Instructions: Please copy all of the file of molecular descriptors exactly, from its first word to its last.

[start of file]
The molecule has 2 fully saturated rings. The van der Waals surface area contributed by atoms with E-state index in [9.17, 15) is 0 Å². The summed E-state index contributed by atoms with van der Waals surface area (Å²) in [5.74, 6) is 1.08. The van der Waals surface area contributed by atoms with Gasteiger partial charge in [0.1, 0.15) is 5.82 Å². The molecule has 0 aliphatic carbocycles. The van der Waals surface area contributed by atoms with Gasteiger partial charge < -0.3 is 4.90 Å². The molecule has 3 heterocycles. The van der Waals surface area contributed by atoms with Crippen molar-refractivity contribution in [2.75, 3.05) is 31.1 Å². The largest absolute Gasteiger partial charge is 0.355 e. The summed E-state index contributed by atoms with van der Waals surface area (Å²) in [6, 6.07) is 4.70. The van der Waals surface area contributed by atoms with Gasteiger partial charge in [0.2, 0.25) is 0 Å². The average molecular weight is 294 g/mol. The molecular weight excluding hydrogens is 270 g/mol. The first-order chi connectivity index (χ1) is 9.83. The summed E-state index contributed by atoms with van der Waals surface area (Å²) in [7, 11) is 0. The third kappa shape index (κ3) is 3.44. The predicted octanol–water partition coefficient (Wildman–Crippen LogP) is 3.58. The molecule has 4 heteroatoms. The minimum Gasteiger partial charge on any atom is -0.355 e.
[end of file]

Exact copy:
The molecule has 2 fully saturated rings. The van der Waals surface area contributed by atoms with E-state index in [9.17, 15) is 0 Å². The summed E-state index contributed by atoms with van der Waals surface area (Å²) in [5.74, 6) is 1.08. The van der Waals surface area contributed by atoms with Gasteiger partial charge in [0.1, 0.15) is 5.82 Å². The molecule has 0 aliphatic carbocycles. The van der Waals surface area contributed by atoms with Gasteiger partial charge < -0.3 is 4.90 Å². The molecule has 3 heterocycles. The van der Waals surface area contributed by atoms with Crippen molar-refractivity contribution in [2.75, 3.05) is 31.1 Å². The largest absolute Gasteiger partial charge is 0.355 e. The summed E-state index contributed by atoms with van der Waals surface area (Å²) in [6, 6.07) is 4.70. The van der Waals surface area contributed by atoms with Gasteiger partial charge in [0.2, 0.25) is 0 Å². The average molecular weight is 294 g/mol. The molecular weight excluding hydrogens is 270 g/mol. The first-order chi connectivity index (χ1) is 9.83. The summed E-state index contributed by atoms with van der Waals surface area (Å²) in [7, 11) is 0. The third kappa shape index (κ3) is 3.44. The predicted octanol–water partition coefficient (Wildman–Crippen LogP) is 3.58. The molecule has 4 heteroatoms. The minimum Gasteiger partial charge on any atom is -0.355 e.